1998 Ron Paul 42:15
That isn’t the case. You don’t give your Social Security number, you’re in big trouble in this country. You can’t even get out of the hospital if you’re born without a Social Security number, and you can’t have your family open up a savings account for the child if you don’t have a Social Security number. You’re not even allowed to die at this time without a Social Security number, because you need a Social Security number on your death certificate. Talk about cradle to grave observance by our government.

1998 Ron Paul 42:16
Adding from the Privacy Act:
“Any Federal, State or local government agency which requests an individual disclose his Social Security number shall inform that individual whether that disclosure is mandatory or voluntary, by what statutory or other authority such number is listed and what uses will be made of it.” We don’t have that happening. Numbers are just demanded, and too many people have complied with it, and we go along with it, but more and more Americans are getting upset with this monitoring of everything that we do through the Social Security number.

1998 Ron Paul 42:17
Every single government program is now requiring it. Like I said, there are 40, 40 programs. Immigration, think about how the immigration programs are monitored through Social Security number. There have been attempts to use the Social Security number to monitor people in their voting. We don’t need this. We do not need more government surveillance in promoting this kind of a program. The program can survive, can work.

1998 Ron Paul 42:18
Some would argue, well, possibly, just possibly, the efficiency of the program may be diminished. That will be the argument that I will probably hear. The efficiency of the program will be diminished. Well, if this is the argument, then you are saying that we are here to protect the efficiency of the State. I see an important role for us to be here is to protect the privacy and the civil liberties of the citizen. So we are in conflict. Which should our role be, to protect privacy and civil liberties, or is it to protect the efficiency of the State?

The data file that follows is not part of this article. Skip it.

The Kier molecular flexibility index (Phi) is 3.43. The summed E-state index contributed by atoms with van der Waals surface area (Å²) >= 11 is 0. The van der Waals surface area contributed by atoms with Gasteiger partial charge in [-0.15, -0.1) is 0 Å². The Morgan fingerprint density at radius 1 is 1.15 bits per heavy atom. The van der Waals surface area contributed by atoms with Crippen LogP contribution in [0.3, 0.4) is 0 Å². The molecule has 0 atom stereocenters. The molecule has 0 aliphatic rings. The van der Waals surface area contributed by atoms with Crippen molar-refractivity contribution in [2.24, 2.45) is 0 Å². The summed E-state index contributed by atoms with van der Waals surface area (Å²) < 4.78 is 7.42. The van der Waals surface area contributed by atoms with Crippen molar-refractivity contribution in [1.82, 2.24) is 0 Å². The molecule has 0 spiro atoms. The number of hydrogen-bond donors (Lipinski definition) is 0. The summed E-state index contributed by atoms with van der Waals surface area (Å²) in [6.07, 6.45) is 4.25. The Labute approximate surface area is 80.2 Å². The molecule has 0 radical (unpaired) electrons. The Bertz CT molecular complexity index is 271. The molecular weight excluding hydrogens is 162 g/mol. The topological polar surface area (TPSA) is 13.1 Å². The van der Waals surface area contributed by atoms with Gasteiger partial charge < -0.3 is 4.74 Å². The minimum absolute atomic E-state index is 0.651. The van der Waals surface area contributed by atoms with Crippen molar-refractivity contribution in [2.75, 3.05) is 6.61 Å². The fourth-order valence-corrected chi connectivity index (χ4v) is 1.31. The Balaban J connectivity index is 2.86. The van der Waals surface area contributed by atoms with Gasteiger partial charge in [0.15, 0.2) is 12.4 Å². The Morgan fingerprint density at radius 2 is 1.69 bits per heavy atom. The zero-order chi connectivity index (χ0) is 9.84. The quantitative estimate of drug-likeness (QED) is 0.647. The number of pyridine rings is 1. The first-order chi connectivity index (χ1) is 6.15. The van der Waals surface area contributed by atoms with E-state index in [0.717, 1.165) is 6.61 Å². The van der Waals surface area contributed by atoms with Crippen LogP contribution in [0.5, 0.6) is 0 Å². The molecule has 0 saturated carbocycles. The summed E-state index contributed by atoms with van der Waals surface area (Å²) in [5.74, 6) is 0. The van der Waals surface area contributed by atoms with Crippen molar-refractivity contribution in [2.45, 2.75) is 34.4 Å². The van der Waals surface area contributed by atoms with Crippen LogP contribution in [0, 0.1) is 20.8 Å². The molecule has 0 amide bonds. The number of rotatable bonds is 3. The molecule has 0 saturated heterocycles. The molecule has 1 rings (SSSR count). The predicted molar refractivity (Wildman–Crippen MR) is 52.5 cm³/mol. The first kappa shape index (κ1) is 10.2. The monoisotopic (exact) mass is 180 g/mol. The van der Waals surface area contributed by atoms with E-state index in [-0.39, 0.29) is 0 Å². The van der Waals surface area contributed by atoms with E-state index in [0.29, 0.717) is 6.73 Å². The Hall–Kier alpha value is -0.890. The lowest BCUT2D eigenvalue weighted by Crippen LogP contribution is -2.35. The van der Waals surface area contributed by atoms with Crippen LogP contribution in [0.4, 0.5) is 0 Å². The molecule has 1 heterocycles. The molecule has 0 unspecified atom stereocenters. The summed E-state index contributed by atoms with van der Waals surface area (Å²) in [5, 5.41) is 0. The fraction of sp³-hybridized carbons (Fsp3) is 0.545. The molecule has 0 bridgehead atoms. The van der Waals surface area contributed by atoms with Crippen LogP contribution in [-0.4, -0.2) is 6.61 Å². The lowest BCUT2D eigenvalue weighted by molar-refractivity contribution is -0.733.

1998 Ron Paul 42:19
Well, it’s not difficult for me to figure that out, and it’s not like I’m saying this program wouldn’t exist, it’s just saying that we will put a small amount of surveillance on this where the government is not so casual in expanding its role for the Social Security number.

1998 Ron Paul 42:20
In the Privacy Act of 1974, in the findings, they made a comment which I think is very important.
“The Congress finds...” —and this is in 1974 when it was not really bad.— “The Congress finds the opportunities for an individual to secure employment, insurance and credit and his right to due process and other legal protections are endangered by the misuse of certain information systems.”

1998 Ron Paul 42:21
I ask you to support this amendment. This is a positive amendment; this is an amendment to protect civil liberties of every American.


1998 Ron Paul Chapter 42
Ron Paul mentioned in 1998 Ron Paul Chapter 41 that he planned to introduce this amendment.